Identify essential aspects of good academic practice, including citation, quotation, referencing, bibliographies, paraphrasing and summarising. Assessing a range of sample texts for variable aspects and critique of academic practice, suing positive and negative text samples.

Week 5: Seminars 9 & 10
Continue work from week 4 with essential aspects of good academic practice, including citation, quotation, referencing, bibliographies, paraphrasing and summarising. Continue work from week 4 on assessing a range of sample texts for variable aspects and critique of academic practice, using positive and negative text samples.

Week 6: Seminars 11 & 12
Analysing aims of specific assignments, including essay questions and report scenarios. Identifying similarities and differences in content and language style when writing or speaking on one topic fro a range of formats and audiences.

Week 7: Seminars 13 & 14
Compare styles of spoken and written communication in a variety of academic and professional contexts, and identify appropriate patterns of language for specific audiences and readers. Work on approaches to listening for specific information, note-taking from listening and synthesising and prioritising information.

Week 8: Seminars 15 & 16
Continue work from week 8 on analysing critical arguments of published writers and identified public speakers to assess the critical value of those arguments in relation to the students' own perspectives and the requirements and responsibilities of academic assignments. Continue work from week 8 on developing strategies for leading and mediating critical discussions in seminars.

Week 9: Seminars 17 & 18
Analyse critical arguments of published writers and identified public speakers to assess the critical value of those arguments in relation to students' own perspectives and the requirements and responsibilities of academic assignments. Develop strategies for leading and mediating critical discussions in seminars

Week 10: Seminars 19 & 20
Review all aspects of weeks 1-9. Work on development of personal learning action plan with presentations (formative, non-assessed) and peer review on learning development.

Additional work during all seminars
Participate in online learning activities in class and out of class. Participate in peer review activities in a number of the learning activities of the module. Appraise and evaluate own learning strategies and progress.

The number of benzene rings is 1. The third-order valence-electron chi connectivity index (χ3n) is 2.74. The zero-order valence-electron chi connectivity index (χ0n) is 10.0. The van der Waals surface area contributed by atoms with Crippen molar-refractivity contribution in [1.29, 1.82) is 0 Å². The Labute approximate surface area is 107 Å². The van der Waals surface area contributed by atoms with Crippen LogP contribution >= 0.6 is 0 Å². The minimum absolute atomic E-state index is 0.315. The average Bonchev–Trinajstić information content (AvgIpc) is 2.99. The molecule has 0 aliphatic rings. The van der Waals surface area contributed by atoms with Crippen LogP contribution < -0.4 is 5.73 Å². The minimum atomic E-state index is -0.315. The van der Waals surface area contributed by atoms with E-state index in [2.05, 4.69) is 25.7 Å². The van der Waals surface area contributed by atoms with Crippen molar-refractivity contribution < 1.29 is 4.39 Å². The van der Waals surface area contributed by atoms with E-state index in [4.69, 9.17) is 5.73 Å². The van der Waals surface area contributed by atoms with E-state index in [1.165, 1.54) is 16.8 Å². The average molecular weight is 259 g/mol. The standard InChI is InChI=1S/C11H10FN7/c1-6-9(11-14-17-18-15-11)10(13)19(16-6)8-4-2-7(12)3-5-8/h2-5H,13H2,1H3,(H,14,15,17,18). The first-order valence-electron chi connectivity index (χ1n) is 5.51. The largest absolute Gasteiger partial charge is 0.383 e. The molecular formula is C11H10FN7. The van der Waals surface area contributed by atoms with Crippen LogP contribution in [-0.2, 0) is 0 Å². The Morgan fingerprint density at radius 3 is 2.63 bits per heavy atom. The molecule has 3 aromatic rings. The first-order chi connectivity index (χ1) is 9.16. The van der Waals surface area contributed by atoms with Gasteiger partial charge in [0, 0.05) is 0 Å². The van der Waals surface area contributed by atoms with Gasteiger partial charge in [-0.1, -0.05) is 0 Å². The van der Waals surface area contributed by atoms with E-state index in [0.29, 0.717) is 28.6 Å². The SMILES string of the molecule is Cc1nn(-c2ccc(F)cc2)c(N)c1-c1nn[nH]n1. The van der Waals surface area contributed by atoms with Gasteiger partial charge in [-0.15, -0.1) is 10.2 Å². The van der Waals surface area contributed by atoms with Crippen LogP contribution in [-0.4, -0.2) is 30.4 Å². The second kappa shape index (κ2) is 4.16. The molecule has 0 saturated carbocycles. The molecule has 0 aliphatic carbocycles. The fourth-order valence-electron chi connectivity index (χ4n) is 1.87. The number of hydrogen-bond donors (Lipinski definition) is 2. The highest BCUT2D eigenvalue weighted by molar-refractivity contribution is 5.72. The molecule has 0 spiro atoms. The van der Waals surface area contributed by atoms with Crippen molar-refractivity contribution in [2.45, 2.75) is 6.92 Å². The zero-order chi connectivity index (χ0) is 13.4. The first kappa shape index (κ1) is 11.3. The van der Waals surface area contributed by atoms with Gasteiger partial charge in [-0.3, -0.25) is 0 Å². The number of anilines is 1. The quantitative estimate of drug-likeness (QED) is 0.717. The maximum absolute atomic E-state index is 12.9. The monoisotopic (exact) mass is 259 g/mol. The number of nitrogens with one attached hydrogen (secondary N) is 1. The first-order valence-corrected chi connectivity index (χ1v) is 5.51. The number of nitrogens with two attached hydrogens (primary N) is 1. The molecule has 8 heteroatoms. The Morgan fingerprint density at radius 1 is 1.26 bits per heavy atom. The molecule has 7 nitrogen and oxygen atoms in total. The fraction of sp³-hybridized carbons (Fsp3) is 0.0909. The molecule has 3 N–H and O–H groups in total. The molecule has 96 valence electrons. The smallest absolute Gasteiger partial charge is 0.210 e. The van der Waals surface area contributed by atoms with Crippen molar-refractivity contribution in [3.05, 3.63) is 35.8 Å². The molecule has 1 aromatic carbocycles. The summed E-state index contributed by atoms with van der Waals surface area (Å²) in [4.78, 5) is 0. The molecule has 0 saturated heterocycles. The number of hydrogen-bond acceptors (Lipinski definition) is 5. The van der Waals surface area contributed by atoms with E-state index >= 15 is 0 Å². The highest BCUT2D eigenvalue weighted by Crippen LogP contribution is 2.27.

Module Skills

Skills Type Skills details
Application of Number Through note-taking, sequencing and prioritising ideas.
Communication Developed through critical discussions in seminars, written assignments and teamwork activities, and online exercises through Blackboard.
Improving own Learning and Performance Students are required to reflect on development of skills as a reflexive process. They also take part in and respond to peer review activities.
Information Technology Students use a range of networked word processing and presentation programmes. They also use Blackboard and identify value of online reference sources.
Personal Development and Career planning Students indetify specific interests and some activities are developed by negotiation around possible career interest areas.
Problem solving All classroom based exercised and assignments involve problem solving to provide contextually appropriate responses and to interpret structures with appropriate strategies.
Research skills All work requires reading, analysing, planning and development strategies. Use of Aspire reading lists, Primo and other related and complementary resources is essential.
Subject Specific Skills Students lear and apply theoretical principles of writing, speaking and other skills. It provides students with a critical toolkit for strategic and spontaneous interpretation of communication situations.
Team work Students are engaged in collaborative peer review activities, and other team based discussion and review activities.

Notes

This module is at CQFW Level 3